WEST HOLLYWOOD, Calif. - On the same day the City of West Hollywood voted to ask for President Donald Trump's Walk of Fame star to be removed, the person who'd most recently vandalized it was charged.
The resolution to request the removal of Trump's star's was unanimously adopted by the West Hollywood City Council but is not legally binding as the city has no jurisdiction over the Hollywood Walk of Fame.
Mayor John Duran said the vote was symbolic.
"The West Hollywood City Council did not pass the resolution because Donald Trump is a conservative or a Republican. Earning a star on the Hollywood Walk of Fame is an honor. When one belittles and attacks minorities, immigrants, Muslims, people with disabilities or women - the honor no longer exists," he told CNN.
Duran said the council had never previously asked for a star to be removed: "Never have we intruded into our neighboring city's business like this. But the circumstances compelled us to make an exception to the rule."
The Hollywood Chamber of Commerce, which does have jurisdiction over the iconic tourist attraction, said Trump's star was safe for the time being.
"Once we receive a communication from the City of West Hollywood, it will be referred to our Executive Committee for consideration at their next meeting. As of now, there are no plans to remove any stars from the Hollywood Walk of Fame," President Leron Gubler said.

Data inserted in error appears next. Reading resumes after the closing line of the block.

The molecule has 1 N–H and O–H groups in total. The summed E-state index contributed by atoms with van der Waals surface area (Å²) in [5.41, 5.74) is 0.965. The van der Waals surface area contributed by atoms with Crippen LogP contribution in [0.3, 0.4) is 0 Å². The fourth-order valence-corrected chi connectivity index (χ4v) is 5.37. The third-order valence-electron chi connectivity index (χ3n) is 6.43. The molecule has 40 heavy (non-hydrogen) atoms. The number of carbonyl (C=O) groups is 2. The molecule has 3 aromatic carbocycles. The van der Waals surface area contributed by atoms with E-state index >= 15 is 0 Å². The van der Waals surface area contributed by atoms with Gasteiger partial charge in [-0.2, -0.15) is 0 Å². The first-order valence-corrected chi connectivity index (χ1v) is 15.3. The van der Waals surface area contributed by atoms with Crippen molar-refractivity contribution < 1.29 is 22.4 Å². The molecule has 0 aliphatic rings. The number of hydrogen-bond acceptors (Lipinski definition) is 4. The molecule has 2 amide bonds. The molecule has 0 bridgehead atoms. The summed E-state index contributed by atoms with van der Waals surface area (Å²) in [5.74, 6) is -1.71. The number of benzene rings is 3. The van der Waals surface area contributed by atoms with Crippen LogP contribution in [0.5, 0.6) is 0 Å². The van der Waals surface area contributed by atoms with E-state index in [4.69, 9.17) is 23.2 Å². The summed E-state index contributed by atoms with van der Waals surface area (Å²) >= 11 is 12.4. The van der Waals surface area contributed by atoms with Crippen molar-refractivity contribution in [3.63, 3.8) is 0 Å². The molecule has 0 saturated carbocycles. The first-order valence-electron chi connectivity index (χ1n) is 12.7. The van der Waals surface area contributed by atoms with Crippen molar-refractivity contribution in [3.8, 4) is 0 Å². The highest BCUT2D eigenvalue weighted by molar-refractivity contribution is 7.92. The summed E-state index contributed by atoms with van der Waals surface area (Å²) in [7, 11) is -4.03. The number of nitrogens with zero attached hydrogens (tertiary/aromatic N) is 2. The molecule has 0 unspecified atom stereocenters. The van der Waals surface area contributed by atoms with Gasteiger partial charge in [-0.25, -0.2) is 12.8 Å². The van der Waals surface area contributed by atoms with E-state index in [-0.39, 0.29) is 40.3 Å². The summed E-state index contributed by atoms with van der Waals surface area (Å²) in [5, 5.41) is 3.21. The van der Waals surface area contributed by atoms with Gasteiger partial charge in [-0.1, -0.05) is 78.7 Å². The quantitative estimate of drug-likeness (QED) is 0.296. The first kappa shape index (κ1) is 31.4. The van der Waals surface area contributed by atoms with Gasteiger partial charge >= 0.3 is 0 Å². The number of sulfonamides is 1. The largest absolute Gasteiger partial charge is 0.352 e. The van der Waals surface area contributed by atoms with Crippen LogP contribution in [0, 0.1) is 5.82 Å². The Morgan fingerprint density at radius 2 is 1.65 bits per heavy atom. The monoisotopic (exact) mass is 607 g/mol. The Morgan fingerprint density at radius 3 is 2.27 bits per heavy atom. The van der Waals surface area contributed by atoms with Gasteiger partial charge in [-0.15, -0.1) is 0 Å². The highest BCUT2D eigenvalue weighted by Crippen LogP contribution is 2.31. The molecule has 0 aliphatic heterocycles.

"The West Hollywood City Council does not have jurisdiction over the Hollywood Walk of Fame."
Gubler has previously said that once a star has been added it is considered "a part of the historic fabric of the Hollywood Walk of Fame" and no stars have ever been removed.
Trump's star has repeatedly been the target of vandalism and protests since the reality TV star's turn to politics, most recently last month.
Prosecutors said Monday that the suspect in that case, a 24-year-old local resident, would be arraigned next week on a felony count of vandalism in the pickax destruction of Trump's star.
Austin Mikel Clay turned himself in one day after the July 25 incident, according to a statement from the Los Angeles County District Attorney's Office. It was not immediately clear whether he has an attorney.
Hollywood division officers responded to a call at 3:33 a.m. (6:33 a.m. ET) to the tourist area.
Patricia Cox, a witness, told CNN affiliate KCAL/KCBS that she saw a man "going to town" on the ground "like it was his business just to be tearing up the ground," she said. "I thought it was work going on over here."
Los Angeles police Officer Ray Brown said Clay did not reveal a motive for the alleged vandalism, and the investigation continues. He was released on $20,000 bail.
In April 2016, a Superman impersonator on Hollywood Boulevard said he had seen visitors make obscene gestures next to the star, deface it with paint and allow a dog to relieve itself on the landmark.
"People often stomp with anger on the star, others kick their heels over the star, and some spit. The last time, someone put a sticker over the star," impersonator Francisco Javier said at the time.
If convicted as charged, Clay could face a possible maximum sentence of three years in jail, prosecutors said.
To get a star on the sidewalk, Trump or his representatives had to pay $30,000 for the creation and installation of the star in 2007 after the chamber approved his nomination. Anyone can make a nomination.